This past weekend, Model United Nations of the University of Chicago (MUNUC) hosted one of the premier high school United Nations simulations in the country for the 17th year. Some 150 Chicago students sacrificed time and sleep to teach thousands of high school delegates that, unlike the Bush administration's policies, diplomacy and debate can work.
As the Assistant Chair for the Crime Prevention and Criminal Justice Committee (CPCJ), I know the task seems daunting, but having done this two years, I was still up to the challenge and the temptations. The number one rule for MUNUC staff is "Don't touch the delegates."
After chasing down the #6 CTA Jackson Express, I barely make it on time for Opening Ceremonies at the Palmer House Hilton Hotel, the location of MUNUC. Most of the staff watches the Opening Ceremonies from a balcony, looking down at the 2,000 high school students down below.
Even though this year's speakers feature the likes of Douglass Cassel, a professor of law at Northwestern, and the University's Bill Michel, I still find the most sincere and uplifting speech to be by our own Secretary-General, Khalid Fakhro, a fourth-year in the College who challenges delegates to follow the lead the actual United Nations has taken on the South Asian tsunami disaster. Fakhro describes the endless hours U.N. delegates spent passing resolutions, pledging aid and resources for the victims. With a bang from Fakhro's gavel, MUNUC XVII is now in session.
After some heated debate, especially from the Russian Federation delegation, we select juvenile crime as our topic. A nagging suspicion continually crosses my mind throughout the session: Are these kids smarter and shorter than we were at their age?
MUNUC Conference goes into full swing, with working papers being submitted. With more work and at least seven signatories, the papers will turn into resolutions aimed at solving particular problems. CPCJ has several competing groups of delegates working on rival resolutions for juvenile crime. Though none of the resolutions are ready for a vote on the floor, the diligence of the student delegates was such that I almost felt stifled.
Luckily, CPCJ has Peter Bartoszek, the MUNUC Member-at-Large, to break the ice. Bartoszek, a third-year in the College, is filling in for our chair, who has to miss the early session due to an interview. Bartoszek engages the delegates with charisma and self-effacing charm. During an unmoderated caucus, he comes up with a list of delegates who have yet to speak in the debate, and says: "Here, I got these (delegations) to talk later."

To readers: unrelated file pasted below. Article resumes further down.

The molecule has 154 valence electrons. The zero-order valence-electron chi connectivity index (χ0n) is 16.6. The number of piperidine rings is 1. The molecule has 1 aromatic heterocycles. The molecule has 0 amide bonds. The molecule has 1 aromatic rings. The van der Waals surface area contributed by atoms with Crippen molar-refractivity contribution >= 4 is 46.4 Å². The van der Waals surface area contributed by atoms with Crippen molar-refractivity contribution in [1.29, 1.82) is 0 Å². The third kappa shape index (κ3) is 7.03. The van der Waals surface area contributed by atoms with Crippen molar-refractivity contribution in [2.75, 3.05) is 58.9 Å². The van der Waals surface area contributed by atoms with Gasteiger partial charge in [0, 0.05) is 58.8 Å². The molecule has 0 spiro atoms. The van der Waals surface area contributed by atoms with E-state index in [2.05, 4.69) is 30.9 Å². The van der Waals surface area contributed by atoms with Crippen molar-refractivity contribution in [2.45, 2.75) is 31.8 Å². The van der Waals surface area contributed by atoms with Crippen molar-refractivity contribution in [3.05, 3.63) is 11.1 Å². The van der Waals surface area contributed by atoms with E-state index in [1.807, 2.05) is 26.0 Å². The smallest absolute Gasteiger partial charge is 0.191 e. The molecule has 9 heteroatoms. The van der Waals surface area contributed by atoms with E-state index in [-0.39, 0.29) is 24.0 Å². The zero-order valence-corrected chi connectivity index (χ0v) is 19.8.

Bartoszek, in his three years in MUNUC, has amassed hundreds of love notes from delegates. With my humble three notes, I have a long way to go to catch up with Bartoszek. Still, I am pleased with the one that reads: "You look very Napoleonic in your Delegate Handbook picture."
Note-passing is one of MUNUC's defining features. In Disarmament and International Security, Chair Ali Cirone, a third-year in the College, intercepts an unusual message being sent to the delegation of Ireland: a potato with the words, "To Ireland, sorry for the 1840s," written on it. "Delegates are infamous for weird and and unusual stuff," Cirone says. "But I honestly admit to never seeing a potato before."
At Saturday's 8:30 a.m. session, CPCJ's staff starts the day with five working papers, three resolutions, and an average of five hours of sleep. The delegates themselves look as though they're in the zone today; they look better groomed and are in more somber Western business attire.
CPCJ passes a resolution on juvenile crime, a conglomeration of all the best features of the last three resolutions. The committee moves on to cybercrime; the major problems are discerned faster than in the juvenile crime debate, and it looks as though a resolution is in the works for the topic.
Saturday Night Crisis
The overnight crisis, which is a nighttime session where MUNUC wakes up delegates from the Historical Council and the Security Council on an imaginary emergency that they have to solve, begins at the lovely hour of 2 a.m. I have momentarily forgotten that MUNUC's rules bar any staff member from entering or leaving the rooms until the delegates actually proceed with their committee, which will not begin until 4 a.m. So I am locked in for three hours.
Witold Wdziekonski, the overnight crisis director for the Security Council, is organizing his very first crisis. A third-year in the College, Wdziekonski has been an Info staffer for two years, and especially enjoys Crisis because it taps into the delegates' talents.
"The overnight crisis offers an opportunity to have an important simulation," Wdziekonski says. "These delegates have no prepared papers, no topics in front of them. It's all about learning about their countries thoroughly, cooperating, and being quick on their feet."
Fatigue finally sets in for me. As CPCJ successfully passes a resolution on its last topic Sunday morning, I realize how motivated and committed these high schoolers are to their work. Annie Roberts, the moderator for the Economic and Social Council (EcoSoc), also has a committee to pass a resolution on both topics; the second one was written in two hours with 15 perambulatory phrases and 28 actions.
"They were very intense," said Roberts, a third-year in the College. "There were a lot of people who wanted to talk for each topic." Roberts attributes EcoSoc's motivation on its chair, the "super fabulous" David Siffert, who was really involved with EcoSoc, which Roberts dubbed "the committee of love."
Still, I am proud of MUNUC's chairs, moderators, and staff from all of the committees, who worked really hard before and during conference to educate high school kids about international relations in addition to economic and social issues. And if these kids are any indication of the future of the UN, I have a renewed optimism for the future.